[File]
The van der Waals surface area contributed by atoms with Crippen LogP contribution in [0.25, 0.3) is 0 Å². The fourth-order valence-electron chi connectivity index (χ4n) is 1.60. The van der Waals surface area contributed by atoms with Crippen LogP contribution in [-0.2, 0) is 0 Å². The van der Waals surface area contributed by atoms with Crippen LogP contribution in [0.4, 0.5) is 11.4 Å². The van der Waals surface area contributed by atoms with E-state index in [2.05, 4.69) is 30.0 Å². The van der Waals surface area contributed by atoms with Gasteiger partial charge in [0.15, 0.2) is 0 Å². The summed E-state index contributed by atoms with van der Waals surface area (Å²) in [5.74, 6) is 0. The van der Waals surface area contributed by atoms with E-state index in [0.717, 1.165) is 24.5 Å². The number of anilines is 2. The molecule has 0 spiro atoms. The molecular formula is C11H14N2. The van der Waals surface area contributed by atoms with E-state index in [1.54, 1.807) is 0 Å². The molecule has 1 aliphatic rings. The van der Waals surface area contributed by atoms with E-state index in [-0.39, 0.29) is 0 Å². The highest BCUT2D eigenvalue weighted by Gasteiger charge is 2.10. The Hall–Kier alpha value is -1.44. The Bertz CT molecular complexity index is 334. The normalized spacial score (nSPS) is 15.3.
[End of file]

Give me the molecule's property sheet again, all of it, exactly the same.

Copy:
The van der Waals surface area contributed by atoms with Crippen LogP contribution in [0.25, 0.3) is 0 Å². The fourth-order valence-electron chi connectivity index (χ4n) is 1.60. The van der Waals surface area contributed by atoms with Crippen LogP contribution in [-0.2, 0) is 0 Å². The van der Waals surface area contributed by atoms with Crippen LogP contribution in [0.4, 0.5) is 11.4 Å². The van der Waals surface area contributed by atoms with E-state index in [2.05, 4.69) is 30.0 Å². The van der Waals surface area contributed by atoms with Gasteiger partial charge in [0.15, 0.2) is 0 Å². The summed E-state index contributed by atoms with van der Waals surface area (Å²) in [5.74, 6) is 0. The van der Waals surface area contributed by atoms with E-state index in [0.717, 1.165) is 24.5 Å². The number of anilines is 2. The molecule has 0 spiro atoms. The molecular formula is C11H14N2. The van der Waals surface area contributed by atoms with E-state index in [1.54, 1.807) is 0 Å². The molecule has 1 aliphatic rings. The van der Waals surface area contributed by atoms with E-state index in [-0.39, 0.29) is 0 Å². The highest BCUT2D eigenvalue weighted by Gasteiger charge is 2.10. The Hall–Kier alpha value is -1.44. The Bertz CT molecular complexity index is 334. The normalized spacial score (nSPS) is 15.3.